Mozambican designer Gonçalo Mabunda’s gorgeous sculptural chairs, furniture and masks are made from upcycled guns. The artist transforms symbols of his country’s civil war-torn past, including AK-47s, rocket launchers, pistols and other weapons, into beautiful pieces of art. The furniture and chairs will be displayed in a new exhibition at the Jack Bell Gallery next week.
Throughout Mabunda’s sculptural furniture, weaponry can be identified in varying forms. Handles of rifles become chair backs, missles become legs and hand guns are collaged together to make up an open woven seat. The decommissioned weapons each hold storied pasts, used as active weapons during Mozambique’s 16-year civil war. The specific weapons that Mabunda uses were recovered in 1992, just after the arduous war that divided the country ended. The weapons used as art materials serve as building blocks to tell the history, turning the bloody past into objects of beauty.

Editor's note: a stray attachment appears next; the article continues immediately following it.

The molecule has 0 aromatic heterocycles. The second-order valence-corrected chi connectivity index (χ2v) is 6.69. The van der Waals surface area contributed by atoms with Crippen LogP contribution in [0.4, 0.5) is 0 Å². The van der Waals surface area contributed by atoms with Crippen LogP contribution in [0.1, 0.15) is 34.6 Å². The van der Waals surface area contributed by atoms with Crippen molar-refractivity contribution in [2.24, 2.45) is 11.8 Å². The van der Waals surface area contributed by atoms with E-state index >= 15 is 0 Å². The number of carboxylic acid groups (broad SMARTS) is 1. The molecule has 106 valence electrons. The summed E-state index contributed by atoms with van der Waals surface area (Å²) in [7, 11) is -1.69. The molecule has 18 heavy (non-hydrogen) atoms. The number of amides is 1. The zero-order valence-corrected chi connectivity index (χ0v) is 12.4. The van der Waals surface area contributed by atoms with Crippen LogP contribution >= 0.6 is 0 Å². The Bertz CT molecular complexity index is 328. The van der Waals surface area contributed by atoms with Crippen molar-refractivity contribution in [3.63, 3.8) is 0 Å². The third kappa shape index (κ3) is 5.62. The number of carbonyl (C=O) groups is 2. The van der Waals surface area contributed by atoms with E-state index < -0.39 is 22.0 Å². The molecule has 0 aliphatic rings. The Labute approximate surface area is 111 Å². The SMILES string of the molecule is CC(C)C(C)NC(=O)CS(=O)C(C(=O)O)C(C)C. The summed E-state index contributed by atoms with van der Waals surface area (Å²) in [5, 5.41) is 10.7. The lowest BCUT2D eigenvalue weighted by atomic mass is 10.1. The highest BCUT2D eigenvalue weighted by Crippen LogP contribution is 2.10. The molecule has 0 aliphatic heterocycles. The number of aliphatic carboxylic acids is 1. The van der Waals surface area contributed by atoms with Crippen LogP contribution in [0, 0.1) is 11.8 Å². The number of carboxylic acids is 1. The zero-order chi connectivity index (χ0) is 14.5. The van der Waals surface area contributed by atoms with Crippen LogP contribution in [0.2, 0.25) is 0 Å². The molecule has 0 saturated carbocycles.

The artist’s chairs, called “thrones,” pay tribute to the indigenous tribal communities and their traditions that the artist grew up with. The upcycled gun pieces evoke both tribal and African Art from Mabunda’s home country, with the rusted metal of each weapon imitating traditional wood used in his culture. Mabunda is also influenced by modernity, not only having recycling as a central focus to his pieces, but also touching influences of modern masters like Picasso and Georges Braque.
The pieces will be on display at Jack Bell Gallery in London in Mabunda’s “When I Get Gree” exhibition, which runs from July 12 to August 10, 2013.